Property sales and housing prices went up in 2015 and according to the Victoria Real Estate Board, 2016 looks to be par for the course.
VREB past-president Guy Crozier said the region saw nearly 8,300 sales last year, up nearly 24 per cent from the roughly 6,700 in 2014. Not only that, the number of houses on the market dropped below 3,000 for the first time since 2007.
He said the increase in sales, as well as the jump in housing prices in most areas, boils down to supply and demand.
“There’s a strong demand and it’s really taken a toll on the inventory,” Crozier said. “The result of that is, we’ve seen prices in the Capital Region up about 10 to 11 per cent, with some places a little higher, depending on the supply.
“Our opinion is that this is good news for homeowners because they’re seeing the equity and the value of their properties go up. But it’s also not bad news for sellers, in that prices haven’t gone crazy like in other parts of Canada. There are still very much affordable areas, there are still condominiums and townhouses that are available at reasonable prices, and there are still reasonably priced homes around the Capital Region.”
While lower inventory can put more pressure on prices, Crozier said there are still various options for prospective buyers, and there are more homes being built for completion this year.
The West Shore is a good example of an area where building continues unabated, with condo, townhouse and single family home projects ongoing.
“Although the benchmark price is in the high fives ($560,900 for a single family home), you can still find single-family houses for the mid-fours if you’re willing to look at a 15- or 20-minute drive,” he said. “We still see there’s a lot of growth areas on the West Shore for housing possibilities and there are more condo projects on the way.”
Crozier noted that Greater Victoria faces different challenges than Vancouver’s housing market. While both areas are seeing an increase in sales, the Island’s prices aren’t as inflated and the region has less foreign ownership, he said.
“Unlike Vancouver, Victoria went through a correction in 2008 and 2009, so our house prices haven’t been climbing like Vancouver has over the last 10 years. Our prices have only been increasing here for probably the last year and a half.
“The majority of people moving to Victoria (from out of town) are coming from other places in Canada,” he added.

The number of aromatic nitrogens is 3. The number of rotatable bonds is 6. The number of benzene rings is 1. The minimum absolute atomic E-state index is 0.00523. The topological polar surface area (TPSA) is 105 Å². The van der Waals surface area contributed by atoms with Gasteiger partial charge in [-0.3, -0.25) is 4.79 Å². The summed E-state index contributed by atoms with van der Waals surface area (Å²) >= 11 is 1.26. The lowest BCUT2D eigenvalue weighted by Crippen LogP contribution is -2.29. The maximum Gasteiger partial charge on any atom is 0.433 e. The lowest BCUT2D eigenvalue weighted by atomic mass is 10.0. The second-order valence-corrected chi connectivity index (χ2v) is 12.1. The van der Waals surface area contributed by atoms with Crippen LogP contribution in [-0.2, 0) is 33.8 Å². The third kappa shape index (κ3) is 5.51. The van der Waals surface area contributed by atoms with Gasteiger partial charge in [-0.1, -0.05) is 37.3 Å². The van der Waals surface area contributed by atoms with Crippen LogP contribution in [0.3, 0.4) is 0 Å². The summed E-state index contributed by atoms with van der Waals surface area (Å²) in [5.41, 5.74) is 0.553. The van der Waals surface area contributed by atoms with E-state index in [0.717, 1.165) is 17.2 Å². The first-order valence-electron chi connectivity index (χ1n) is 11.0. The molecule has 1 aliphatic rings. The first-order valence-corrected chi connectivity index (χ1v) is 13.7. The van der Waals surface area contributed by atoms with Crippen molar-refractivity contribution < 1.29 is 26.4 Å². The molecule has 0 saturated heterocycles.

“You look out your window and see what it’s like here in winter, and people are still golfing and walking the trails and riding their bikes. That’s what most of Canada can’t experience unless they move here.”
Despite the ongoing influx of retirees and fewer homes to choose from, Crozier expects the Island housing market will remain great for buyers and sellers this year as more properties are developed.
“I think (2016) is a very opportunistic year for most people wanting to make a real estate move.”
Q: WHAT DO THE NUMBERS LOOK LIKE FOR AVERAGE HOME PRICES ON THE WEST SHORE THESE DAYS?
The Victoria Real Estate Board uses the Multiple Listings Service (MLS) Home Price Index (HPI) system to report on selling trends and give prospective buyers and sellers a sense of what direction the real estate market is headed.
The HPI uses the concept of a benchmark home, a notional home with common attributes of typical homes in a defined area.
Through the analysis of over 10 years of Victoria Real Estate Board MLS sales data, the HPI has defined benchmark homes for Greater Victoria in each category (single family homes, townhouses and condominiums) and for each neighbourhood. The benchmark starting point was 2005, where each type of property and neighbourhood was assigned an index value of 100.
The VREB December benchmark price for homes in West Shore municipalities, including Sooke but not including View Royal, was $424,300, up significantly from the 2014 mark of $402,600. Showing the upswing in prices, values from Sooke to View Royal jumped between $20,000 (Sooke) and $36,000 (View Royal) from their 2014 benchmark prices.
The 2015 numbers by municipality started with Sooke at $358,200, followed by Langford at $428,500, Colwood at $467,500, View Royal at $537,900, Metchosin at $597,400 and Highlands at $887,900.
While pricing ranges greatly depending on the neighbourhood, the collective West Shore benchmark price for single-family homes continues to be significantly lower than homes in Greater Victoria’s core areas of Saanich, Victoria, Oak Bay and Esquimalt. That number sat at $613,600 as of last month, up 9.3 per cent from the same month in 2014.
GREATER VICTORIA MARKET UPDATE » MONTH END DEC. 31/15 COURTESY VICTORIA REAL ESTATE BOARD
» 465 / 389 — NET UNCONDITIONAL SALES / TOTAL, DECEMBER 2014
» 451 / 419 –NEW LISTINGS / TOTAL, DECEMBER 2014
» 2,517 / 3,210 — ACTIVE RESIDENTIAL LISTINGS / TOTAL, DECEMBER 2014